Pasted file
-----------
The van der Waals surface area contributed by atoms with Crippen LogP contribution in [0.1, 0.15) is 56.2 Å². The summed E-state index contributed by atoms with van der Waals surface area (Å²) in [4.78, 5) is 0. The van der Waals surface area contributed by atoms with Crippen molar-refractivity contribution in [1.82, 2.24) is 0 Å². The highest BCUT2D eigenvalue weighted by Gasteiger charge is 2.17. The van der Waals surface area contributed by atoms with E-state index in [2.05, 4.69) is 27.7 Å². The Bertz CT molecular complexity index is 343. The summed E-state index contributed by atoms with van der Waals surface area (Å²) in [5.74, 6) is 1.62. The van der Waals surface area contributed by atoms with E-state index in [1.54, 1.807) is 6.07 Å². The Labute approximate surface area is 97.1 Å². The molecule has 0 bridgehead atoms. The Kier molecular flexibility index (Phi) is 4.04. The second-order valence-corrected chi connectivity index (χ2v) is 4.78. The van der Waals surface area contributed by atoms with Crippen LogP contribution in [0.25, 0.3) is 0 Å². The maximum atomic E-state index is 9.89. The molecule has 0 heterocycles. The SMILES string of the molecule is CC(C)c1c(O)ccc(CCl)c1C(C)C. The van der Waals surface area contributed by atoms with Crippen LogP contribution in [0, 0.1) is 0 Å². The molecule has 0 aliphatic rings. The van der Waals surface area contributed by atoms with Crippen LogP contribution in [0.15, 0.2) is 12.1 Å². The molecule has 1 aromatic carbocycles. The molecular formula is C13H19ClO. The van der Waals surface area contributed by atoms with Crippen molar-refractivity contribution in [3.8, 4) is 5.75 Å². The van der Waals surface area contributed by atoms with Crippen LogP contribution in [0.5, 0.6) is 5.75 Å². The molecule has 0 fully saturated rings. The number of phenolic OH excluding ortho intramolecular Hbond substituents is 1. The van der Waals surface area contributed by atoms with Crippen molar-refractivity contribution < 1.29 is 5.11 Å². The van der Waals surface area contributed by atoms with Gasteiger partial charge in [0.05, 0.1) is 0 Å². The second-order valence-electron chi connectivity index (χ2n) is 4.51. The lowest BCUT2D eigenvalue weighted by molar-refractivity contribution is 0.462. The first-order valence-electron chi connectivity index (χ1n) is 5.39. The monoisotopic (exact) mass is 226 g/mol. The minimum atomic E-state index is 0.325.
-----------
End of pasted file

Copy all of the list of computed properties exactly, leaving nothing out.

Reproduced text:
The van der Waals surface area contributed by atoms with Crippen LogP contribution in [0.1, 0.15) is 56.2 Å². The summed E-state index contributed by atoms with van der Waals surface area (Å²) in [4.78, 5) is 0. The van der Waals surface area contributed by atoms with Crippen molar-refractivity contribution in [1.82, 2.24) is 0 Å². The highest BCUT2D eigenvalue weighted by Gasteiger charge is 2.17. The van der Waals surface area contributed by atoms with E-state index in [2.05, 4.69) is 27.7 Å². The Bertz CT molecular complexity index is 343. The summed E-state index contributed by atoms with van der Waals surface area (Å²) in [5.74, 6) is 1.62. The van der Waals surface area contributed by atoms with E-state index in [1.54, 1.807) is 6.07 Å². The Labute approximate surface area is 97.1 Å². The molecule has 0 bridgehead atoms. The Kier molecular flexibility index (Phi) is 4.04. The second-order valence-corrected chi connectivity index (χ2v) is 4.78. The van der Waals surface area contributed by atoms with Crippen LogP contribution in [0.25, 0.3) is 0 Å². The maximum atomic E-state index is 9.89. The molecule has 0 heterocycles. The SMILES string of the molecule is CC(C)c1c(O)ccc(CCl)c1C(C)C. The van der Waals surface area contributed by atoms with Crippen LogP contribution in [0, 0.1) is 0 Å². The molecule has 0 aliphatic rings. The van der Waals surface area contributed by atoms with Crippen LogP contribution in [0.15, 0.2) is 12.1 Å². The molecule has 1 aromatic carbocycles. The molecular formula is C13H19ClO. The van der Waals surface area contributed by atoms with Crippen molar-refractivity contribution in [3.8, 4) is 5.75 Å². The van der Waals surface area contributed by atoms with Crippen LogP contribution in [0.5, 0.6) is 5.75 Å². The molecule has 0 fully saturated rings. The number of phenolic OH excluding ortho intramolecular Hbond substituents is 1. The van der Waals surface area contributed by atoms with Crippen molar-refractivity contribution < 1.29 is 5.11 Å². The van der Waals surface area contributed by atoms with Gasteiger partial charge in [0.05, 0.1) is 0 Å². The second-order valence-electron chi connectivity index (χ2n) is 4.51. The lowest BCUT2D eigenvalue weighted by molar-refractivity contribution is 0.462. The first-order valence-electron chi connectivity index (χ1n) is 5.39. The monoisotopic (exact) mass is 226 g/mol. The minimum atomic E-state index is 0.325.